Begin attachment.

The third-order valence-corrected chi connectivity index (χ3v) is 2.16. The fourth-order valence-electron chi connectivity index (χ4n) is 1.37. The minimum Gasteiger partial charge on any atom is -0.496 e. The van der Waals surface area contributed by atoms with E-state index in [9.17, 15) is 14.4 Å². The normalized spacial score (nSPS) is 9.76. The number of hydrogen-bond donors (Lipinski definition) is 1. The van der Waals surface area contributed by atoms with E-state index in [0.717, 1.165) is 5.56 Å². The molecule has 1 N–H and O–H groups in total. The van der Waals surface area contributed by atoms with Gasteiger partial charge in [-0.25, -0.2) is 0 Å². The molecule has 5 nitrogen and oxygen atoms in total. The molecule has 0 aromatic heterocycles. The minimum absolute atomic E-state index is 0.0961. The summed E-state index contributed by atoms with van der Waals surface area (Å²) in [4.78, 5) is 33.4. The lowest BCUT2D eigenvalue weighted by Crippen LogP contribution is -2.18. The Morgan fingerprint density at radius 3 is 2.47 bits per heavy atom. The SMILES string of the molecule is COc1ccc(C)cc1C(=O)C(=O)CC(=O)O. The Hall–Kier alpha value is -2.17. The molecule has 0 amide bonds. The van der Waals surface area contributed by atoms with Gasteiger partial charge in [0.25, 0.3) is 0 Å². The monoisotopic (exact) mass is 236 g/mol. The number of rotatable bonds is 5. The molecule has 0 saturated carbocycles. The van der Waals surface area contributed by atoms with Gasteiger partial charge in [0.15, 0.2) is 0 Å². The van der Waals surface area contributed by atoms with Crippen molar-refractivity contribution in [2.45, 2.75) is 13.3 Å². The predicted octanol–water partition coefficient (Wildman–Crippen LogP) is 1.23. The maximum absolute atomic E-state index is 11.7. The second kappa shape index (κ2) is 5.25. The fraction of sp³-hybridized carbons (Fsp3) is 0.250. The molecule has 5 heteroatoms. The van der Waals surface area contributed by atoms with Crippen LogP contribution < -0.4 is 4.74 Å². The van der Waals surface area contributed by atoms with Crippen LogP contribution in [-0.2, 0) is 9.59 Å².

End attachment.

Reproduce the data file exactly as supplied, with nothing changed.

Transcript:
The third-order valence-corrected chi connectivity index (χ3v) is 2.16. The fourth-order valence-electron chi connectivity index (χ4n) is 1.37. The minimum Gasteiger partial charge on any atom is -0.496 e. The van der Waals surface area contributed by atoms with E-state index in [9.17, 15) is 14.4 Å². The normalized spacial score (nSPS) is 9.76. The number of hydrogen-bond donors (Lipinski definition) is 1. The van der Waals surface area contributed by atoms with E-state index in [0.717, 1.165) is 5.56 Å². The molecule has 1 N–H and O–H groups in total. The van der Waals surface area contributed by atoms with Gasteiger partial charge in [-0.25, -0.2) is 0 Å². The molecule has 5 nitrogen and oxygen atoms in total. The molecule has 0 aromatic heterocycles. The minimum absolute atomic E-state index is 0.0961. The summed E-state index contributed by atoms with van der Waals surface area (Å²) in [4.78, 5) is 33.4. The lowest BCUT2D eigenvalue weighted by Crippen LogP contribution is -2.18. The Morgan fingerprint density at radius 3 is 2.47 bits per heavy atom. The SMILES string of the molecule is COc1ccc(C)cc1C(=O)C(=O)CC(=O)O. The Hall–Kier alpha value is -2.17. The molecule has 0 amide bonds. The van der Waals surface area contributed by atoms with Gasteiger partial charge in [0.25, 0.3) is 0 Å². The monoisotopic (exact) mass is 236 g/mol. The number of rotatable bonds is 5. The molecule has 0 saturated carbocycles. The van der Waals surface area contributed by atoms with Gasteiger partial charge in [0.15, 0.2) is 0 Å². The van der Waals surface area contributed by atoms with Crippen molar-refractivity contribution in [2.45, 2.75) is 13.3 Å². The predicted octanol–water partition coefficient (Wildman–Crippen LogP) is 1.23. The maximum absolute atomic E-state index is 11.7. The second kappa shape index (κ2) is 5.25. The fraction of sp³-hybridized carbons (Fsp3) is 0.250. The molecule has 5 heteroatoms. The van der Waals surface area contributed by atoms with Crippen LogP contribution < -0.4 is 4.74 Å². The van der Waals surface area contributed by atoms with Crippen LogP contribution in [-0.2, 0) is 9.59 Å².